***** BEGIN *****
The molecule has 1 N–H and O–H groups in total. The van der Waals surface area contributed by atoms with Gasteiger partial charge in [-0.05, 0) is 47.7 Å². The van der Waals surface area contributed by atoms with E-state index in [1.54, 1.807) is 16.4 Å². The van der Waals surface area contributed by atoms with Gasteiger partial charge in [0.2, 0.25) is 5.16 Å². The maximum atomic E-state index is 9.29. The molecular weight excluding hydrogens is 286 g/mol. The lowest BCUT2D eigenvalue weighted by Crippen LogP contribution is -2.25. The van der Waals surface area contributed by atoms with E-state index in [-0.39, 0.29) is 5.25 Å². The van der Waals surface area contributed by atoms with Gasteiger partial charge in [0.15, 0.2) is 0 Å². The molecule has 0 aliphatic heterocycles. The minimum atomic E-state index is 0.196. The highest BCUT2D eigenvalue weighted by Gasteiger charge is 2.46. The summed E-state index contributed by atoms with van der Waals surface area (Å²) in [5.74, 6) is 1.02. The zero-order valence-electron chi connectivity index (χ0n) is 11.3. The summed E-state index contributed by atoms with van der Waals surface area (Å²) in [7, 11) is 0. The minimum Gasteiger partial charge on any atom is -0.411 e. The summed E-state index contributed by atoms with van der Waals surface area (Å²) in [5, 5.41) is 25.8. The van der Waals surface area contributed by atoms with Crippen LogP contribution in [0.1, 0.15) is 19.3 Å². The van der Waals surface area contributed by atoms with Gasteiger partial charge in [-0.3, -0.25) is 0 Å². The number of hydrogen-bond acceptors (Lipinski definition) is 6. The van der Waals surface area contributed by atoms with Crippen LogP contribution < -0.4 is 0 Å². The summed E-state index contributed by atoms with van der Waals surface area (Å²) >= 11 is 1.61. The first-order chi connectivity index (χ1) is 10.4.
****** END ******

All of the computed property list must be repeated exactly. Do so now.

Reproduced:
The molecule has 1 N–H and O–H groups in total. The van der Waals surface area contributed by atoms with Gasteiger partial charge in [-0.05, 0) is 47.7 Å². The van der Waals surface area contributed by atoms with E-state index in [1.54, 1.807) is 16.4 Å². The van der Waals surface area contributed by atoms with Gasteiger partial charge in [0.2, 0.25) is 5.16 Å². The maximum atomic E-state index is 9.29. The molecular weight excluding hydrogens is 286 g/mol. The lowest BCUT2D eigenvalue weighted by Crippen LogP contribution is -2.25. The van der Waals surface area contributed by atoms with E-state index in [-0.39, 0.29) is 5.25 Å². The van der Waals surface area contributed by atoms with Gasteiger partial charge in [0.15, 0.2) is 0 Å². The molecule has 0 aliphatic heterocycles. The minimum atomic E-state index is 0.196. The highest BCUT2D eigenvalue weighted by Gasteiger charge is 2.46. The summed E-state index contributed by atoms with van der Waals surface area (Å²) in [5.74, 6) is 1.02. The zero-order valence-electron chi connectivity index (χ0n) is 11.3. The summed E-state index contributed by atoms with van der Waals surface area (Å²) in [7, 11) is 0. The minimum Gasteiger partial charge on any atom is -0.411 e. The summed E-state index contributed by atoms with van der Waals surface area (Å²) in [5, 5.41) is 25.8. The van der Waals surface area contributed by atoms with Crippen LogP contribution in [0.1, 0.15) is 19.3 Å². The van der Waals surface area contributed by atoms with Gasteiger partial charge in [-0.3, -0.25) is 0 Å². The number of hydrogen-bond acceptors (Lipinski definition) is 6. The van der Waals surface area contributed by atoms with Crippen LogP contribution < -0.4 is 0 Å². The summed E-state index contributed by atoms with van der Waals surface area (Å²) >= 11 is 1.61. The first-order chi connectivity index (χ1) is 10.4.